By my ear – and my wife’s ear – pretty good. Bear in mind she’s a professional Korean-to-English translator, and there were several times where we paused and went back to hear something again. To be clear, neither of us are experts on North Korean, which after 60+ years of being separate from South Korean borders on being a different dialect.

It’s the last third of the movie where the Korean sounds more South Korean than North Korean. Here, it’s the sound of the words that’s more South Korean – and I doubt there’s many people in the free world able to help a Hollywood actor / actress sound more North Korean…

On a related note, what’s the Korean on the helicopter mean?

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There’s a few sections of yellow text on the drab-green helicopter when our fearless producer meets the North Koreans for the first time. One section right next to the door says 주위 비행중 문열지 미시오 (Warning: Don’t open the door during flight), while a second, larger section says 모든 미국인들을 죽이자. (Let’s kill all the Americans). A third just left of the door says 주위 비행중 문열지 마시오. 이륙시 문 잠그시요 (Warning: Don’t open the door during flight, [and] Lock the door during landing), while a fourth section on the tail says 미국인들은 다 죽었어이 한다 (We want all Americans dead).

Do North Koreans really believe Kim Jong-eun doesn’t pee and poo?

Actually, that was taken from Kim Jong-il’s official state-issued North Korea biography, which states that as a ‘fact’. Other propaganda notes that Kim Jong-il shot a 38 under par and got 11 holes-in-one on his first round of golf, that he had the idea for the hamburger, and otherwise started fashion trends.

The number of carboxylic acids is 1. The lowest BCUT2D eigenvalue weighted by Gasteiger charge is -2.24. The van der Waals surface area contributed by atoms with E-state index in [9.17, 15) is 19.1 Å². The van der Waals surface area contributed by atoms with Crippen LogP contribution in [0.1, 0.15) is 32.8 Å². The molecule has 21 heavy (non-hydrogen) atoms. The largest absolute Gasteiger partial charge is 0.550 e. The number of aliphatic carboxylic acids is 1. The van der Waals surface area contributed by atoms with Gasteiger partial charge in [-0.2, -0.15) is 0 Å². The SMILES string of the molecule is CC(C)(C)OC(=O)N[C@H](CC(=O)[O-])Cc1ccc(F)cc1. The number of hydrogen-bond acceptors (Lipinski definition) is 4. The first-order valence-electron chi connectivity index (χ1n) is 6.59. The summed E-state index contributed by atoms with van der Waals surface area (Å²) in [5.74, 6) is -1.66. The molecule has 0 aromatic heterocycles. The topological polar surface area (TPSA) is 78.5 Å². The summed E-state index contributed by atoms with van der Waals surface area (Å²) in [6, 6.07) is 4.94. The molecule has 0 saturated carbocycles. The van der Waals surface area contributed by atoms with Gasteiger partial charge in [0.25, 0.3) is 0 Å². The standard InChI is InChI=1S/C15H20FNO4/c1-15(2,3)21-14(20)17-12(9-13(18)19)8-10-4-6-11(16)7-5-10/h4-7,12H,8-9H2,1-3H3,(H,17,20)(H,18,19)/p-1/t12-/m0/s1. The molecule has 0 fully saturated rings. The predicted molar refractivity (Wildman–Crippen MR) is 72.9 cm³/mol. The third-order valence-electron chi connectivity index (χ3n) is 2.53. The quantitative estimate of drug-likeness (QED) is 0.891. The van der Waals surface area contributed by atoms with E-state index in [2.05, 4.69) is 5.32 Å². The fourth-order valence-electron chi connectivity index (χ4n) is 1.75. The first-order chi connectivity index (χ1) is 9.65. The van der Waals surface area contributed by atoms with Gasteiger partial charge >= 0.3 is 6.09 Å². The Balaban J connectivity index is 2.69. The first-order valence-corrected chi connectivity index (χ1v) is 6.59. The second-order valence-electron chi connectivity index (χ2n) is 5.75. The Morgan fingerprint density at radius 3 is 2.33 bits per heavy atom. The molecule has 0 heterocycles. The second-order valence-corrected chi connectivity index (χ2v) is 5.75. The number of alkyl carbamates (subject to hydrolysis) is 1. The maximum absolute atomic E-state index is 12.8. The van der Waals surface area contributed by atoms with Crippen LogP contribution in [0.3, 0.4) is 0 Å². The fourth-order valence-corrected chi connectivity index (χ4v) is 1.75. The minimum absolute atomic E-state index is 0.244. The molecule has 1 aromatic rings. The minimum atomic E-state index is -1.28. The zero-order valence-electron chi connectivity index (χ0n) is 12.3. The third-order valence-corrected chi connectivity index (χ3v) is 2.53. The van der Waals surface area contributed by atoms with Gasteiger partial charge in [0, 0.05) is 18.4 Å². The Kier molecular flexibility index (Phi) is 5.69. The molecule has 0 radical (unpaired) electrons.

Compared to his father and grand-father, Kim Jong-eun’s cult of personality is far less distinctive, yet somehow more absurd. According to the propaganda machine, Jong-eun learned how to drive at the age of 3, for example, and he was promoted to General with no previous military experience just before his succession. His resemblance to his grandfather is emphasized in some of the propaganda posters.

How likely am I to see a fake supermarket in North Korea?

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Pretty unlikely, though I’ll admit I’m not speaking from a first-hand perspective. Tours of North Korea are tightly controlled – unless and until the regime falls, the only side of North Korea you’ll see is the side they want you to see. In the odd chance you see past the facades, you wouldn’t be able to explore it.

What’s all the Korean in the credits?

A number of different slogans found in North Korean propaganda. There’s typically a main slogan, repeated over and over again – a couple of examples:

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3대혁명, or the Three Revolutions of (North) Korean Socialism: ideology, technology and culture.

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롱구를 대중화하자! (Let’s make basketball popular!) – a quick trivia note: 롱구 is how it’s spelled in North Korea, while South Korea spells 농구. For people that can’t read Korean, it’s ‘rong-gu’ vs. ‘nong-gu’.

As a comedy, it’s raunchy, a little gory, and pretty funny – The Hangover was the first movie that came to mind as a comparison. It comes into its own in the second half, though some of the twists are fairly predictable. If you’ve made it this far, you know why the movie would have been so offensive to Kim Jong-eun and North Korea in general. It’s worth the watch, whether you opt to stream it legally, find a torrented copy, or wait to pick up a DVD.